• Govt experts needed to protect citizens from trans fats. "The Trans Fats Ban--Posner's Response to Comments." The Becker Posner Blog. December 24th, 2006: "one can never expect government to get things just right, given the play of politics. There are always going to be silly regulations, but that is not a compelling argument for having no regulations at all. The commenters who denounce the 'nanny state' do not indicate what if any regulations they approve of. Do they think there should be no inspections of restaurants by health inspectors? No regulation at all of food or drug safety by the Food and Drug Administration? Some commenters think that people should be encouraged to study the dangers of trans fats and make their own judgments about what to eat. But people have limited time to do research on such matters. It makes sense to delegate the research to a central authority, so that instead of 300 million people trying to learn about trans fats and every other lurking menace, a handful of experts conducts the research and when it is reasonably obvious how we would react if we were informed of its results, implement the proper response. Surely our capacity to absorb information is quite limited and we must rely on the research of others for most of what we know and the knowledge of others for our protection."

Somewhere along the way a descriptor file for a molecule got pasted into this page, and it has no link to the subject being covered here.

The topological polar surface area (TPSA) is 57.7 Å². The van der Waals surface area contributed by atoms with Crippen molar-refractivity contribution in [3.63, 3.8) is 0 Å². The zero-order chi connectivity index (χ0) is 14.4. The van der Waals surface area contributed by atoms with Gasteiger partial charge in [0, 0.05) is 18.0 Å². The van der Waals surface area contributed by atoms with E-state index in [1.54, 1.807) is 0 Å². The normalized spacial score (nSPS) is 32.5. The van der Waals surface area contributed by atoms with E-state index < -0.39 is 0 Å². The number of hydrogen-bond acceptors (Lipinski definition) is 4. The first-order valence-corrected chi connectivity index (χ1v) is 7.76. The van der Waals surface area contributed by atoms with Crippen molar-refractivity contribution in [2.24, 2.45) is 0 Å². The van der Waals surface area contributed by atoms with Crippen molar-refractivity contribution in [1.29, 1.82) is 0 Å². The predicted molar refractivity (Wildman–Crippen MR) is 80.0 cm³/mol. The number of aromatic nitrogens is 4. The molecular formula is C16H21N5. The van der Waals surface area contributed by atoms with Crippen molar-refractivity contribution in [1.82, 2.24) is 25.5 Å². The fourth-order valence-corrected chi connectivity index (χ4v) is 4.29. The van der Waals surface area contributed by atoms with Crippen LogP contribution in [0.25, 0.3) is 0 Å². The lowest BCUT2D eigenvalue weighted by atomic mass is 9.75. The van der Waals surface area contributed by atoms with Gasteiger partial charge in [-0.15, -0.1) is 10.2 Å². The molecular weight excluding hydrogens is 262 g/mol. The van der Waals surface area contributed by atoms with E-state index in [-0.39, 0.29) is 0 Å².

• Trans fats "unsafe" under regulatory standards. "Ban Trans Fats." Washington Post Editorial. November 6th, 2006: "Currently, the FDA considers all uses of trans fats to be 'generally regarded as safe,' a designation that allows food producers to use trans fats liberally. According to the FDA, however, 'safe' means 'a reasonable certainty in the minds of competent scientists that the substance is not harmful under its intended conditions of use' -- a criterion that trans fats no longer satisfy. Federal regulators should promptly move to revoke the 'generally regarded as safe' status for most -- if not all -- uses of trans fats, which would effectively eliminate trans fats from American food. Leaving local jurisdictions to regulate trans fats, on the other hand, is an unnecessarily arduous way to stop their use."